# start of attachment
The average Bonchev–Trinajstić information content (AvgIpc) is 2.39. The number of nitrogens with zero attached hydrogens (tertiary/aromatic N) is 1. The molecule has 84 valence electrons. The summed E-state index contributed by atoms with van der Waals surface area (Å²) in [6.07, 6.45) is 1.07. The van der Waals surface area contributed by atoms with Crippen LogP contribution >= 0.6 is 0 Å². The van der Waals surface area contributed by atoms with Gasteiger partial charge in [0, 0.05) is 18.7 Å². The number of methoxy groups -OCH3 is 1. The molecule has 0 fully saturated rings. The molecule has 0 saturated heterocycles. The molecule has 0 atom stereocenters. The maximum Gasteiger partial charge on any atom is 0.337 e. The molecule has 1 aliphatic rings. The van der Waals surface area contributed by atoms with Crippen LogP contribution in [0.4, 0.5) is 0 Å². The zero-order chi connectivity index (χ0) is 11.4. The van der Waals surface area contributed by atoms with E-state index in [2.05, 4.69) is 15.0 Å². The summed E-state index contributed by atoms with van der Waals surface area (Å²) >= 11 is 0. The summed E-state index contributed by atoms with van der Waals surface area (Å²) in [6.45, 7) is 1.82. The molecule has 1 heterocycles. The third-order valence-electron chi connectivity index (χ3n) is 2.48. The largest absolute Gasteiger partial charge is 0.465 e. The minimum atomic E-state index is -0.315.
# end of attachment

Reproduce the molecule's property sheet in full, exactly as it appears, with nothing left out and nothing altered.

The average Bonchev–Trinajstić information content (AvgIpc) is 2.39. The number of nitrogens with zero attached hydrogens (tertiary/aromatic N) is 1. The molecule has 84 valence electrons. The summed E-state index contributed by atoms with van der Waals surface area (Å²) in [6.07, 6.45) is 1.07. The van der Waals surface area contributed by atoms with Crippen LogP contribution >= 0.6 is 0 Å². The van der Waals surface area contributed by atoms with Gasteiger partial charge in [0, 0.05) is 18.7 Å². The number of methoxy groups -OCH3 is 1. The molecule has 0 fully saturated rings. The molecule has 0 saturated heterocycles. The molecule has 0 atom stereocenters. The maximum Gasteiger partial charge on any atom is 0.337 e. The molecule has 1 aliphatic rings. The van der Waals surface area contributed by atoms with Crippen LogP contribution in [0.4, 0.5) is 0 Å². The zero-order chi connectivity index (χ0) is 11.4. The van der Waals surface area contributed by atoms with E-state index in [2.05, 4.69) is 15.0 Å². The summed E-state index contributed by atoms with van der Waals surface area (Å²) >= 11 is 0. The summed E-state index contributed by atoms with van der Waals surface area (Å²) in [6.45, 7) is 1.82. The molecule has 1 heterocycles. The third-order valence-electron chi connectivity index (χ3n) is 2.48. The largest absolute Gasteiger partial charge is 0.465 e. The minimum atomic E-state index is -0.315.